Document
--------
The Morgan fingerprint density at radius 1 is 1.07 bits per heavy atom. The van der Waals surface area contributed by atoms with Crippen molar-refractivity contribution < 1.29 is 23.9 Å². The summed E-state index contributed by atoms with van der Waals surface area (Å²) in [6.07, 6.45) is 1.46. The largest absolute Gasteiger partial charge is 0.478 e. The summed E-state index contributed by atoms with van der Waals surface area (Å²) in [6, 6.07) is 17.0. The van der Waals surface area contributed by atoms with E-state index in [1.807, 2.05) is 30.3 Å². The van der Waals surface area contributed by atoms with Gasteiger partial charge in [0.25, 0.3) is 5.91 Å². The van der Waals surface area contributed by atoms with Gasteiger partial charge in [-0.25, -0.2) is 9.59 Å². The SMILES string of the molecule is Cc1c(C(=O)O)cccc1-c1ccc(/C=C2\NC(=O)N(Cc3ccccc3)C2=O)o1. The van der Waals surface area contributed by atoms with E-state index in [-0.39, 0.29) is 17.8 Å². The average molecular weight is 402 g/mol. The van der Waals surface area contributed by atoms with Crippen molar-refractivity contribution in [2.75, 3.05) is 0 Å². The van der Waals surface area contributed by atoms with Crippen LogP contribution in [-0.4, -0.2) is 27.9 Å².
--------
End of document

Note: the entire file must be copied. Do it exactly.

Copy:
The Morgan fingerprint density at radius 1 is 1.07 bits per heavy atom. The van der Waals surface area contributed by atoms with Crippen molar-refractivity contribution < 1.29 is 23.9 Å². The summed E-state index contributed by atoms with van der Waals surface area (Å²) in [6.07, 6.45) is 1.46. The largest absolute Gasteiger partial charge is 0.478 e. The summed E-state index contributed by atoms with van der Waals surface area (Å²) in [6, 6.07) is 17.0. The van der Waals surface area contributed by atoms with E-state index in [1.807, 2.05) is 30.3 Å². The van der Waals surface area contributed by atoms with Gasteiger partial charge in [0.25, 0.3) is 5.91 Å². The van der Waals surface area contributed by atoms with Gasteiger partial charge in [-0.25, -0.2) is 9.59 Å². The SMILES string of the molecule is Cc1c(C(=O)O)cccc1-c1ccc(/C=C2\NC(=O)N(Cc3ccccc3)C2=O)o1. The van der Waals surface area contributed by atoms with E-state index in [-0.39, 0.29) is 17.8 Å². The average molecular weight is 402 g/mol. The van der Waals surface area contributed by atoms with Crippen molar-refractivity contribution in [2.75, 3.05) is 0 Å². The van der Waals surface area contributed by atoms with Crippen LogP contribution in [-0.4, -0.2) is 27.9 Å².